1. Build an evidence base. Understand and know the company you are talking to. Find out what motivates them and what their current priorities are, especially around digital initiatives.  Research the person you are speaking to, what they have previously written about and what motivates them on a personal and professional level.
  2. Have a value hypothesis. Be prepared to talk about how your product can create value in financial terms for one part of the organisation you are talking to.  Will it ultimately result in lower claims premiums, fewer re-admissions for a hospital trust or store traffic for a retailer?  Use free tools such as Dr. Paul Marsden’s Client Empathy Map to imagine your arguments.
  3. Plan for an outcome. A successful meeting will have an outcome, either in terms of a decision to progress, to refer to another part of the business, or to evaluate the suitability (or not) of your product.  Use tools such as Andrew Abela’s Think / Do Matrix to plan for what how want your potential partner to act after meeting you.

We have found that equipping teams with the skills and self-belief to approach commercial conversations can deliver significant advantages in the short-term.  The process of finding, hiring and briefing an effective commercial exec takes valuable time, mental effort and emotional investment, and is more appropriate for a well-funded operation which is scaling.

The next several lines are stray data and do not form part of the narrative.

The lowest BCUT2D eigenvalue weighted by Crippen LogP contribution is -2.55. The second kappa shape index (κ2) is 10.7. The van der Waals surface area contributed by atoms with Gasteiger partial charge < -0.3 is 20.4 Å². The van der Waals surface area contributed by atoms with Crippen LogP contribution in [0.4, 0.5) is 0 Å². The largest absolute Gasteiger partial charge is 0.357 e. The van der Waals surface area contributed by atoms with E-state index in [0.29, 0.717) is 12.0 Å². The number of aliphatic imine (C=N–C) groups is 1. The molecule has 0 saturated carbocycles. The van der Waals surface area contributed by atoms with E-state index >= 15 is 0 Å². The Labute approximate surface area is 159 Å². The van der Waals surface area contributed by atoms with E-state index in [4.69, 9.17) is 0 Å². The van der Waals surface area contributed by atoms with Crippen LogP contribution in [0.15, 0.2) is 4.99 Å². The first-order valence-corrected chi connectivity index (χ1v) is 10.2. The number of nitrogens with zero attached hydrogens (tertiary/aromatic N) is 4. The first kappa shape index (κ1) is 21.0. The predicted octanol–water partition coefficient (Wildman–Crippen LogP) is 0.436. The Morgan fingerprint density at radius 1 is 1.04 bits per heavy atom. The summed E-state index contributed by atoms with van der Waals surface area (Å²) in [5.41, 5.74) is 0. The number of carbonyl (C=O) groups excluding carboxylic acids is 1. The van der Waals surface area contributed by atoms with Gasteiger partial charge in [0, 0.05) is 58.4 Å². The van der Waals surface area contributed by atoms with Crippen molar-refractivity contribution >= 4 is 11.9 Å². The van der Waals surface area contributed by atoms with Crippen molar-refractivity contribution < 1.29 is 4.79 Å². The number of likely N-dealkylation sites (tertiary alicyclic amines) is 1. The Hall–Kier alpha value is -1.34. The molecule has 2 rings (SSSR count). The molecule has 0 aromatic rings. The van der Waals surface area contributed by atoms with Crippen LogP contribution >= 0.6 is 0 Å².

At seed stage, empowering the team which developed the product to speak with authenticity and confidence in a commercial context is more likely to deliver an effective meeting which will lead to your technology ending up in the hands of (or on the wrists of) your target users.

Dominic Pride is Founder and Chief Instigator of The Sound Horizon, a market and service development consultancy working with pharmaceutical companies, digital services and wearables providers.



This article originally featured on The Digital Catapult Blog.

Why We’re Ditching Strategy – And Taking Up Business Hacking

Tuesday, June 14th, 2016

We Say: “Our Upstart programme trashes traditional growth planning and uses an agile model for business planning.”

We’ve had enough.

No, really. It’s 2016. We’ve all seen how value is now being created outside of traditional industrial structures in high-growth companies using business models which are enabled by digital.

But theUpstart LOGO 0 01 copy process of planning for this growth hasn’t moved on.

If you’re taking iron ore and creating steel, or finished product such as cars, yes you need a strategic five year plan. Capacity and resources are all planned on an industrial scale. But what happens in the post industrial age when you want to scale up a digital product or service? Upstart Strategy Dead